Scott McClatchy
talks about "Burn This"
by Johanna J. Bodde


talks about "Burn This" (LIB Recordings)

There is a great playwright named Lanford Wilson who wrote an amazing play called "Burn This". From my viewpoint, the play captured all of the difficulties on trying to keep a relationship -any kind of relationship- from falling apart. I highly recommend the play to anyone who can get a copy of it to read -or, if you're lucky enough- go see it performed. For me, after seeing the play performed live, I went home and started writing.
I based the title track of the CD on the play and I even copped a few lines from the play.  After that, the rest of the songs on the CD just seemed to fall in place.
Lyrically, this CD tries to tackle the good, the bad and the ugly of relationships.  All types of relationships.  As for the band, I brought in the usual cast of characters to play on this record. Rusty Crowe on drums, Chris Erikson on guitar, Scott Yoder on bass, Leslie Campos and Rebecca Weiner both played fiddle, Randy Bulpin on dobro, Hans Liebert on keys, Jeannine Liebert on the vocals.  We also added Pat Tucker on sax and Nancy Polstien on percussion and vocals.  And, as expected, the band took my basic ideas and transformed them into the fine songs we now have.

Like I stated, this track was influenced by the power of the play.  Out of all the songs on the CD, this is the one that I really hoped would capture the sentiment of the play. "Why does love have to be so tragic?"  Also, great 12 string guitar part by Chris.

Anytime that you can slip "Tilt-A-Whirl" into a song, you're doing OK!  A relationship song - on so many levels.  Looking back on any relationship - even the good ones, can bring up unresolved issues.  Musically the track was a lot of guitar fun!

This track used to be a piano ballad.  But as such, it felt to cliche.  So I picked up the pace, added those great backing vocals [thank you H&J] and let the song take on a new life.  Doing a "social commentary" song is always a tough road to walk.  There' s a fine line between a good song and sounding soap boxy.  But I feel that a man who can't find work is still one of life harshest moments.  Bills need to be paid - food needs to be put on the table.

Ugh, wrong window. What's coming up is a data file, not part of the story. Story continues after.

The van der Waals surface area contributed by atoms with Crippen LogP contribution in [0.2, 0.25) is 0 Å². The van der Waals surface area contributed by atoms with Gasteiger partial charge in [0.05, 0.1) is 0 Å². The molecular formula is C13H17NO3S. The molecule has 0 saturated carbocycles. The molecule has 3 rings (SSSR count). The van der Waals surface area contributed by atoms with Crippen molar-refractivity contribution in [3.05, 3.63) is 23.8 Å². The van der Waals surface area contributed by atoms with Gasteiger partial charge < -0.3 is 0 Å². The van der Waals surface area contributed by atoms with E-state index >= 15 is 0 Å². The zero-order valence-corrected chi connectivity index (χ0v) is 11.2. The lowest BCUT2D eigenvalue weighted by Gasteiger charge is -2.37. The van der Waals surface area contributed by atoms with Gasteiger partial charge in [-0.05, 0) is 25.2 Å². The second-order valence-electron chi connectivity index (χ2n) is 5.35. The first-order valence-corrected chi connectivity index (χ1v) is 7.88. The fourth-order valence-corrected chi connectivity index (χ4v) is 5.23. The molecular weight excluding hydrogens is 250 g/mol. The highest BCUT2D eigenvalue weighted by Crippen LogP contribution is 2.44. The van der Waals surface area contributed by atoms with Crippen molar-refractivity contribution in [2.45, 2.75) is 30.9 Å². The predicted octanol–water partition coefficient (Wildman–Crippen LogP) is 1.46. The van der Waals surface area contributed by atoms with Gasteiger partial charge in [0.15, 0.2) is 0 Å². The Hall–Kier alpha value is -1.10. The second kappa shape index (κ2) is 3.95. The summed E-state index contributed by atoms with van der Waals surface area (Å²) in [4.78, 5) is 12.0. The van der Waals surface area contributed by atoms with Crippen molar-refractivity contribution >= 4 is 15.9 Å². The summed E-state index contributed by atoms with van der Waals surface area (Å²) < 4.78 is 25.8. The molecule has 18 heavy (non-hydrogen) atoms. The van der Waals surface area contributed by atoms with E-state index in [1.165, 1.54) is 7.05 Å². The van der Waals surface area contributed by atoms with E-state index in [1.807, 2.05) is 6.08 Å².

There's a great Native American story about a male "spirit" who falls in love with a human woman.  The only way that they can be together is for the woman to "cross the river" - to be in his spirit world.  To do this, she must leave her family behind.  I've always found that to be a beautiful image.  And the guitar and vocals that Chris added are as good as tracks get.

In the middle of NYC, there's a statue that stands in tribute to the firemen who died on September 11th.  I was walking through town one day - turned a corner - and there it was.  Again, my basic tracks on this song are kind of simple - but I think the harmony vocals really bring this one home.  Also, Rusty [our drummer] who can bang & smash with the best of them, found this quiet track to be one of his favorites. I guess you never know!

Fun, fun, fun.  Yeah, I know - the lyrics are about heartbreak - but man-o-man did we have a great time recording this one!!  Randy on dobro, Leslie's fiddle and Chris taking the lead vocals for a verse: sometimes keeping things simple is the best way to go.

There's a great Shakespearean line, when Marc Anthony comes back to Cleopatra after the wars.  He tells her that she gives him "Soft Hours".  Romantics around the world unite!

Time to turn the amps up and cut Rusty and Leslie loose!  I always love to have at least one, over-the-top, rave up on my records, and this song certainly fits the bill.  Great sax part by Pat Tucker keeping pace with Leslie's fiddle parts.

I love the atmosphere of this track.  Hans' keyboard and Pat's sax are set off nicely by the subtle guitar [Chris] and bass [Scott Yoder] lines.

Doesn't every rock record need a waltz that uses a harpsichord?  For those "ghost like" vocals on the last chorus we had Jeannine right up on top the mic - and I think it worked out really well.

After reading the Marc Anthony & Cleopatra story [played out here in the second verse], I brought in Moses - I mean - why not?  I like how the band swings on this track and it's loads of fun to play live.

By now, everyone knows that this is a cover of Bruce Springsteen's "No Surrender". Bud Sons was the "big man" that I started LIB Recordings with.  Sadly, he passed away just as things were getting good.  Bud was a huge Springsteen fan - so, on this CD, I wanted to do one for Bud.